U.S. Olympic figure skater and medal contender Vincent Zhou tested positive for Covid-19, officials said Monday, and won’t be able compete in the men’s individual competition at the Beijing Winter Games.
A visibly shaken Zhou took to Instagram on Monday to reveal the disappointing news.
“It seems pretty unreal that of all the people it would happen to, (it’d be) myself,” said Zhou, who appeared to be in a hotel room as he spoke directly into a camera.
“That’s not just because I’m still processing this turn of events but also because I have been doing everything in my power to stay free of Covid since the start of the pandemic. I’ve taken all the precautions I can. I’ve isolated myself so much that the loneliness I’ve felt the last month or two has been crushing at times.”
Zhou fought back tears throughout his 5-minute video address and called himself an “emotional wreck.”
Earlier Monday, Team USA captured silver in the team competition.
“I’ve already lost count of the number of times I’ve cried today,” he said. “But I’m happy to say that at least one of those times was happy tears. That was when I found out that I became an Olympic silver medalist.”
The positive result came during routine screening for competitors, the U.S. Figure Skating association said in a statement early Monday. Officials had held out hope that could have been a false positive.
Zhou’s unexpected departure will now leave Team USA with just two men competing, Nathan Chen and Jason Brown.
Team USA had named Ilia Malinin, a 17-year-old from Fairfax, Virginia, as its first alternate.
But under the competition’s Late Athlete Replacement guidelines, Zhou bowed out too late in the process to name a substitute, U.S. Figure Skating spokesperson Michael Terry told NBC News.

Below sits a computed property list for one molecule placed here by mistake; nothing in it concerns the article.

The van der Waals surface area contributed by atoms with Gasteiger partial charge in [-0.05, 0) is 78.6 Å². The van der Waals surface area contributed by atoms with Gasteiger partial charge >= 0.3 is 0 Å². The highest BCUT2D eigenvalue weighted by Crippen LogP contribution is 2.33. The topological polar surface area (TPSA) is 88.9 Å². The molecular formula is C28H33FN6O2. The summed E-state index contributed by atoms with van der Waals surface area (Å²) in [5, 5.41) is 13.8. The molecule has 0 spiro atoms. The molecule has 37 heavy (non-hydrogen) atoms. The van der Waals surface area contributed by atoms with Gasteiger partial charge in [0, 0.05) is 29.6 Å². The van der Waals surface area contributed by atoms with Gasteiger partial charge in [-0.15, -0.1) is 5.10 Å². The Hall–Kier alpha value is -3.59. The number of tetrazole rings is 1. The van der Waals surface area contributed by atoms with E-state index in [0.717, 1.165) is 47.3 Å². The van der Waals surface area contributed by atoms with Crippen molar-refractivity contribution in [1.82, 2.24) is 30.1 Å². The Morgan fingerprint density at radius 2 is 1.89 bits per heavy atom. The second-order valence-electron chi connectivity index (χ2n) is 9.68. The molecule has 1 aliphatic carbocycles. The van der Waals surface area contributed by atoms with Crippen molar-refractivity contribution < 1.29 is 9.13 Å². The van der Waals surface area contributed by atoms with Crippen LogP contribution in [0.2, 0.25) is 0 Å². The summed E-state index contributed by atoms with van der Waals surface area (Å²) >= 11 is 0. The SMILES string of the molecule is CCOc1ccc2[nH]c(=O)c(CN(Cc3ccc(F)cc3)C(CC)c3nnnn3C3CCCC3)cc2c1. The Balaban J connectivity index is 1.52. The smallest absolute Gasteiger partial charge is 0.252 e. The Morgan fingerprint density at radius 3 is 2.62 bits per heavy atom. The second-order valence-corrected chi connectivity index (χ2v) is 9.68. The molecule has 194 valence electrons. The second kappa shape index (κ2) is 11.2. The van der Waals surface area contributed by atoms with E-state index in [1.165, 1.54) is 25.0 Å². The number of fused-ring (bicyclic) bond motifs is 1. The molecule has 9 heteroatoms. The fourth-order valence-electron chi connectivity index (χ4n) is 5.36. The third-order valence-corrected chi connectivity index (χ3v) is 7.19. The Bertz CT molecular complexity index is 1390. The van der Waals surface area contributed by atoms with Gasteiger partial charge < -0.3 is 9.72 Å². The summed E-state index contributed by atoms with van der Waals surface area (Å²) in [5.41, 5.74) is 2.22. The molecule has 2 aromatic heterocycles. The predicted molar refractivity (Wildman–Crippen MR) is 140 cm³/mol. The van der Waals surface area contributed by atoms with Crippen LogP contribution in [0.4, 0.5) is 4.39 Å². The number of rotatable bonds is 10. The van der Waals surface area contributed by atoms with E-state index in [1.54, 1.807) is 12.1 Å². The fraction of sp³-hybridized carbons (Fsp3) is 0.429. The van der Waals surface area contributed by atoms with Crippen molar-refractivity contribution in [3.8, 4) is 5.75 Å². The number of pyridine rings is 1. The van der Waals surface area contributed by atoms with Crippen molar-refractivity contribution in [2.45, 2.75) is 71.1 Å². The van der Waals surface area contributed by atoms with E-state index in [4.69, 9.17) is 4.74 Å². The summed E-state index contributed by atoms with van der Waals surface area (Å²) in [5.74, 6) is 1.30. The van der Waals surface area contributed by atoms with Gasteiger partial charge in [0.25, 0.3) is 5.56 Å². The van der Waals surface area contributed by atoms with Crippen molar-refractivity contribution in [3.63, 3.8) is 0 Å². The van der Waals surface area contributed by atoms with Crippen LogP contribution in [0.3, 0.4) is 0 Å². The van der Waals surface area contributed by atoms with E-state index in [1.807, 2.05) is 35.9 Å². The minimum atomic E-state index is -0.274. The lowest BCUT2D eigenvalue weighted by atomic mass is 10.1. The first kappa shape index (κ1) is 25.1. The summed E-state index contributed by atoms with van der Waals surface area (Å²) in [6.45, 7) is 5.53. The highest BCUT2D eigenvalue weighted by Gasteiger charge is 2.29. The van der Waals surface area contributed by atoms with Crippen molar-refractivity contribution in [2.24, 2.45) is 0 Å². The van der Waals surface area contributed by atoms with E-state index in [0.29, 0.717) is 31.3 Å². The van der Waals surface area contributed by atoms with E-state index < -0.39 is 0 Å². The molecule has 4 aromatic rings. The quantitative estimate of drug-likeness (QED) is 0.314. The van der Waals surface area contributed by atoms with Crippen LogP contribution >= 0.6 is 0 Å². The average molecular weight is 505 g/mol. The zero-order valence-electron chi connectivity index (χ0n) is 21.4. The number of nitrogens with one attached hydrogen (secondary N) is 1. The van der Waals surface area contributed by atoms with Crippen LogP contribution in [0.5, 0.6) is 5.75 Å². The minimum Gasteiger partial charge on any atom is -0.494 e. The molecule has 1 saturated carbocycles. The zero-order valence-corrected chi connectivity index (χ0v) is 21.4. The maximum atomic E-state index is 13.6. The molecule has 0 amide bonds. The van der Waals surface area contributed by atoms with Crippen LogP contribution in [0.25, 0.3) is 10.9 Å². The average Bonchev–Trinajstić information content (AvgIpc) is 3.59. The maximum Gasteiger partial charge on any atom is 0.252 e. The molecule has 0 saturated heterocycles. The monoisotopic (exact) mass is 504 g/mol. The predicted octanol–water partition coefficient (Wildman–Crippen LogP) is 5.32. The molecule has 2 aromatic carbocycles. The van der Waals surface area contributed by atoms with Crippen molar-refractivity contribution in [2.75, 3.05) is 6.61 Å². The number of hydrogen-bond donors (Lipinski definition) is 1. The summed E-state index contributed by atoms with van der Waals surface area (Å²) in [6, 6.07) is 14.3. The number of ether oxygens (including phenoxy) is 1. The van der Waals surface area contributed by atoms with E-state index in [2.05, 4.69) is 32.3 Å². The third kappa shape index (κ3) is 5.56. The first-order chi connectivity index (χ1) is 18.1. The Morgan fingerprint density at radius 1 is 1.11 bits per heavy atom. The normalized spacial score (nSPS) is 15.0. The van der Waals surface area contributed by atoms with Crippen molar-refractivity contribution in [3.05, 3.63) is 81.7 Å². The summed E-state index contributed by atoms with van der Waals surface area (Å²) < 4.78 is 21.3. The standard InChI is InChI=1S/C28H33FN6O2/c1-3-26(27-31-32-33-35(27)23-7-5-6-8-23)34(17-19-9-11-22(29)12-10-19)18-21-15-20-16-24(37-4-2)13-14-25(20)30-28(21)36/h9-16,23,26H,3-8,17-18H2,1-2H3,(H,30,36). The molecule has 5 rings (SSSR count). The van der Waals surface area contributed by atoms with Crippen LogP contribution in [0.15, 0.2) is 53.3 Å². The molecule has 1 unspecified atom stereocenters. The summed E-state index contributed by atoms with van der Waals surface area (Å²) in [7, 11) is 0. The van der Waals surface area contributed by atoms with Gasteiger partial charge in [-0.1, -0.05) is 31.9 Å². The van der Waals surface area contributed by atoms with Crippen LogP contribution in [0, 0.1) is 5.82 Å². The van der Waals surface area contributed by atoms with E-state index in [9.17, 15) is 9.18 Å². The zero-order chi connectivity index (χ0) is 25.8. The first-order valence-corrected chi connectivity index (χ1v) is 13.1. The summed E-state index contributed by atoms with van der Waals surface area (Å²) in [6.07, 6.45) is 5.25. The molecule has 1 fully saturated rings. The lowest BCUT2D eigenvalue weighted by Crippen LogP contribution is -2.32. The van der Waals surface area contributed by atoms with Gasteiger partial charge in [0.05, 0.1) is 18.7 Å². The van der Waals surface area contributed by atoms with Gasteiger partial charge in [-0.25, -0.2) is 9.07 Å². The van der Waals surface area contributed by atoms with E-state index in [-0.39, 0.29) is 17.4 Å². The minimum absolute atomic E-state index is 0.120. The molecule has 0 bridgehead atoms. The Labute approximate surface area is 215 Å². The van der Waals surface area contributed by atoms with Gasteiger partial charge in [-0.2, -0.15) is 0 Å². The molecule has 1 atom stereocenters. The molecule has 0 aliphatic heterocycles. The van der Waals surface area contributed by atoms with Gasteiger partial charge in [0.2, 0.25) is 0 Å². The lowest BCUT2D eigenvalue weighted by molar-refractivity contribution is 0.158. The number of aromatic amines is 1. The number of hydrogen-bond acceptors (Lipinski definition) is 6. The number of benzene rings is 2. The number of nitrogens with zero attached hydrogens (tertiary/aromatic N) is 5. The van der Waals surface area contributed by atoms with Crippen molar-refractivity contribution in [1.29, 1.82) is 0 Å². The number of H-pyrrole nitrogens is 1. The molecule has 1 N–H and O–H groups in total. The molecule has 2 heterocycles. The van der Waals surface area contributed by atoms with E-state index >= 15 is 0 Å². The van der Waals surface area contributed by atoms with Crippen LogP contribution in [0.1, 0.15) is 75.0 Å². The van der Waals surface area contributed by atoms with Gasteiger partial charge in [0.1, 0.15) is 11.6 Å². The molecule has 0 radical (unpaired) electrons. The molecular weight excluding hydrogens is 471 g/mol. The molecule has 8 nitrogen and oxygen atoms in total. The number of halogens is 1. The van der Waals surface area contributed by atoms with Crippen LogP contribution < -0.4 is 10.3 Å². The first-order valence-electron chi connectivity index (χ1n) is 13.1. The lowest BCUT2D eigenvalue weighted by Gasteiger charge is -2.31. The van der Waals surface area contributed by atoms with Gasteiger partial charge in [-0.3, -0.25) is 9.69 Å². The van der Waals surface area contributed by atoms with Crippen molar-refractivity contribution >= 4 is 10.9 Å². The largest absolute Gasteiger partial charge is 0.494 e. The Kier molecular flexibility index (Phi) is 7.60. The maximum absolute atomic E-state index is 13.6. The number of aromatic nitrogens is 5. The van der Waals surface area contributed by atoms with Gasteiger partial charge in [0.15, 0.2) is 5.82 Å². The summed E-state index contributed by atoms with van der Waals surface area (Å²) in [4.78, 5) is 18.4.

Malinin finished second at last month’s U.S. Figure Skating Championships in Nashville. However, U.S. Figure Skating went with the experience of Zhou, Chen and Brown for the starting three spots in Beijing.
“By rule, Vincent could not be replaced once he skated in the team event,” Terry said.
The men’s short program starts Tuesday morning in Beijing (8:15 p.m. ET Monday).
Zhou competed over the weekend in the men’s free skate event, placing third and realizing a longtime goal of skating in the Olympics to the music of the 2000 Ang Lee film, “Crouching Tiger, Hidden Dragon” in China, his parents’ home country.
Zhou, 21, finished sixth at the 2018 Winter Olympics in Pyeongchang, South Korea, where he made history as the first skater to land a quadruple lutz in the short program.
Friends and family of Zhou, who considers Palo Alto, California, as his hometown, gathered in San Diego, where they held a watch party for his free skate late Saturday.
Chen is the favorite to win gold and has won nearly every competition he’s entered this season. The only time he fell short of first place was at Skate America in Las Vegas in October, when Zhou took top honors.
The U.S.-born Zhou had been looking forward to competing in Beijing, which he has called his “second hometown” and where his grandparents and other family still reside.
“The enormity of the situation, the pain of it all, it’s pretty insane,” the American skater said Monday.
“While it was always my dream to medal on an Olympic stage which I did accomplish before this happened, the overarching dream was just to skate. If I didn’t love this, I wouldn’t still be doing it. I know I love this. That passion goes a long way.”
Zhou thanked his teammates and said he expects to be back on the ice for the World Championships in Montpellier, France, next month.
The Brown University student did not mention the 2026 Winter Games in Italy.
“This is not the end. This is a setup for a bigger comeback. Vincent Zhou, signing out,” he said, saluting the camera.